In the News

HAVA also created the concept of "provisional ballots," to be used when voters thought they should be allowed to vote but were not on the list--an important step towards universal same-day registration that is the norm in many democratic countries. Unfortunately, Demos, a leading voting rights organization, found evidence that some states ignored both the spirit and letter of HAVA's provisional ballot requirement.

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"It's discouraging that we can't make our political statements independently," said Stuart Comstock-Gay, executive director of the National Voting Rights Institute. But, he added, placing strict restrictions on political activity is a condition of many organizations, including non-profits, who wish to maintain neutrality.

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"Acceptance of status quo is one of the reasons I wanted to write this book," said Draut, who spends her day job researching economic security and the middle class with Demos, a national think tank in New York City. Draut recognizes that the challenges facing young people are "really at a tipping point where people are realizing it's too much."

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The Mills Campanil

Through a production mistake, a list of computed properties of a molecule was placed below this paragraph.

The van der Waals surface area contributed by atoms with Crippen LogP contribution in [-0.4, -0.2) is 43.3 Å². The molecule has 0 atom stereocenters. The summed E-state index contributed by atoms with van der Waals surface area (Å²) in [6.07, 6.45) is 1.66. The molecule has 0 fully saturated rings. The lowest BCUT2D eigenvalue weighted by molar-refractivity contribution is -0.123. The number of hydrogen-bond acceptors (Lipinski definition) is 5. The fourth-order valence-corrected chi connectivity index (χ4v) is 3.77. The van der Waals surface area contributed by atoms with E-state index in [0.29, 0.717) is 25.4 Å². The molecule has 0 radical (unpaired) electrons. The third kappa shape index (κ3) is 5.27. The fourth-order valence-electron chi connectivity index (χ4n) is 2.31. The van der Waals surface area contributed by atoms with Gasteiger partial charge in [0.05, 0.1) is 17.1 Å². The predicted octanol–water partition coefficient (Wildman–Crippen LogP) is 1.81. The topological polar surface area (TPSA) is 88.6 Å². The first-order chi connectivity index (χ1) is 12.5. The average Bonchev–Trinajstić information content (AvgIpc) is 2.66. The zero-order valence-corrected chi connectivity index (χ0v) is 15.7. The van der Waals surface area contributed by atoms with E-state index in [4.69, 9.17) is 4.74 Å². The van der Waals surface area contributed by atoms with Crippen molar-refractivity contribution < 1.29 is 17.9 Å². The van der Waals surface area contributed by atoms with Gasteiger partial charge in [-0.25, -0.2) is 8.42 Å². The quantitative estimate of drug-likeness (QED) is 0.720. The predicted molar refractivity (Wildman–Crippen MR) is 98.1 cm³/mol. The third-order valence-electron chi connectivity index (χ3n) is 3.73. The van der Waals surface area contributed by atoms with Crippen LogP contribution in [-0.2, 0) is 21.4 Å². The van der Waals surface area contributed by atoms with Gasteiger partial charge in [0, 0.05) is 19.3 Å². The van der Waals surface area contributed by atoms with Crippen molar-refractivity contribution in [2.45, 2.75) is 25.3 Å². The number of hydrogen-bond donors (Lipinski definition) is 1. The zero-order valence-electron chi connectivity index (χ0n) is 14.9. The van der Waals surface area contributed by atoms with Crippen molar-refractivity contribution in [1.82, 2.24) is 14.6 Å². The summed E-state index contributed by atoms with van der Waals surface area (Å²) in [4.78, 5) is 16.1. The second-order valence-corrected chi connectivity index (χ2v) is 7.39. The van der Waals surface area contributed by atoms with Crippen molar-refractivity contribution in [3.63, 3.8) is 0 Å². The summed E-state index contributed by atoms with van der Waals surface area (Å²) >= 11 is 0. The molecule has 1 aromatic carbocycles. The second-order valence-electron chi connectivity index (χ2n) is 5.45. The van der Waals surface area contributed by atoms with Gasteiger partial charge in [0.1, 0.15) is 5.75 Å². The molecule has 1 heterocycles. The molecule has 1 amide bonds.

People on the cusp -- of promotion, of unemployment, of being proclaimed the best -- can feel enormous need to prove themselves even if they must sacrifice their integrity to do it and particularly if they think others are playing the same game, Callahan said.

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"Government no longer has our back," explains Tamara Draut, author of the recently published book Strapped, in an email. "Young adults today, working to get into the middle class -- they're being hit by a one-two punch: The economy no longer generates widespread opportunity, and our public policies haven't picked up any of the slack."

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In Conned: How Millions Went to Prison, Lost the Vote, and Helped Send George W. Bush to the White House, Sacramento-based investigative journalist Sasha Abramsky documents the way in which the widespread practice of stripping convicted felons of the right to vote has dramatically contracted the country's pool of eligible voters.

In their own ways, three of the books under review — Class Matters, Inequality Matters, and The Chosen — warn that social barriers in the US are higher and economic inequality is more pronounced than at any time in recent memory.

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"[Th]ese disenfranchisement laws have no place in modern day society," as Abramsky puts it.

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Real Change News

With their arsenal of electronic gadgets, students these days find it easier to cheat.

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So no, Draut assures you, it isn't just a fiction of your imagination that getting a toehold on life today is harder--meaning more expensive--than it was a generation or two ago. It's true, and her book documents it.

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